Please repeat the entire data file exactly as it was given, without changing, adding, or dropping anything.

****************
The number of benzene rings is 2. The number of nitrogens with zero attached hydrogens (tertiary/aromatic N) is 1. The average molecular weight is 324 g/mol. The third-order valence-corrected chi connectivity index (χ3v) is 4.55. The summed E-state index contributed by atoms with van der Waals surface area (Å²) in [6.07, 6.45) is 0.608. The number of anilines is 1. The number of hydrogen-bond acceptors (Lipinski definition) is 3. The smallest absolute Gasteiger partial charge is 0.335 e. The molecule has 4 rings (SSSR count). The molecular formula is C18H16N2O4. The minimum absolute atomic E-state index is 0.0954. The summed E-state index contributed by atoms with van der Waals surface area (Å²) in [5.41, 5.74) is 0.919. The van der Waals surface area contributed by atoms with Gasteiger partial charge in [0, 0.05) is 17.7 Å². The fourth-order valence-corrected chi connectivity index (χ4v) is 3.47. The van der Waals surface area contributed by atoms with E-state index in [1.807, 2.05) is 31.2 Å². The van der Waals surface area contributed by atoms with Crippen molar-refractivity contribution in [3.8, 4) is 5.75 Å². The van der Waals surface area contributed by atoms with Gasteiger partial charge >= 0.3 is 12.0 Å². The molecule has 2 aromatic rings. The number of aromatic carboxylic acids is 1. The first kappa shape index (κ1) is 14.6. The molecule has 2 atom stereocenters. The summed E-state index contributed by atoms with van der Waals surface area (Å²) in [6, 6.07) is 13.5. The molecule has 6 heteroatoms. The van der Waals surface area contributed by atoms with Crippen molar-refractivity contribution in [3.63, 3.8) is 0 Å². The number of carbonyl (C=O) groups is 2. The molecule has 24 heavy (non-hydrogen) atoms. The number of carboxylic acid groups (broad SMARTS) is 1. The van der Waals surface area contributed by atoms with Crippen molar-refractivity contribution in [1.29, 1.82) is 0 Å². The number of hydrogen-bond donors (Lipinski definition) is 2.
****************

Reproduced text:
The number of benzene rings is 2. The number of nitrogens with zero attached hydrogens (tertiary/aromatic N) is 1. The average molecular weight is 324 g/mol. The third-order valence-corrected chi connectivity index (χ3v) is 4.55. The summed E-state index contributed by atoms with van der Waals surface area (Å²) in [6.07, 6.45) is 0.608. The number of anilines is 1. The number of hydrogen-bond acceptors (Lipinski definition) is 3. The smallest absolute Gasteiger partial charge is 0.335 e. The molecule has 4 rings (SSSR count). The molecular formula is C18H16N2O4. The minimum absolute atomic E-state index is 0.0954. The summed E-state index contributed by atoms with van der Waals surface area (Å²) in [5.41, 5.74) is 0.919. The van der Waals surface area contributed by atoms with Gasteiger partial charge in [0, 0.05) is 17.7 Å². The fourth-order valence-corrected chi connectivity index (χ4v) is 3.47. The van der Waals surface area contributed by atoms with E-state index in [1.807, 2.05) is 31.2 Å². The van der Waals surface area contributed by atoms with Crippen molar-refractivity contribution in [3.8, 4) is 5.75 Å². The van der Waals surface area contributed by atoms with Gasteiger partial charge >= 0.3 is 12.0 Å². The molecule has 2 aromatic rings. The number of aromatic carboxylic acids is 1. The first kappa shape index (κ1) is 14.6. The molecule has 2 atom stereocenters. The summed E-state index contributed by atoms with van der Waals surface area (Å²) in [6, 6.07) is 13.5. The molecule has 6 heteroatoms. The van der Waals surface area contributed by atoms with Crippen molar-refractivity contribution in [3.63, 3.8) is 0 Å². The number of carbonyl (C=O) groups is 2. The molecule has 24 heavy (non-hydrogen) atoms. The number of carboxylic acid groups (broad SMARTS) is 1. The van der Waals surface area contributed by atoms with Crippen molar-refractivity contribution in [1.29, 1.82) is 0 Å². The number of hydrogen-bond donors (Lipinski definition) is 2.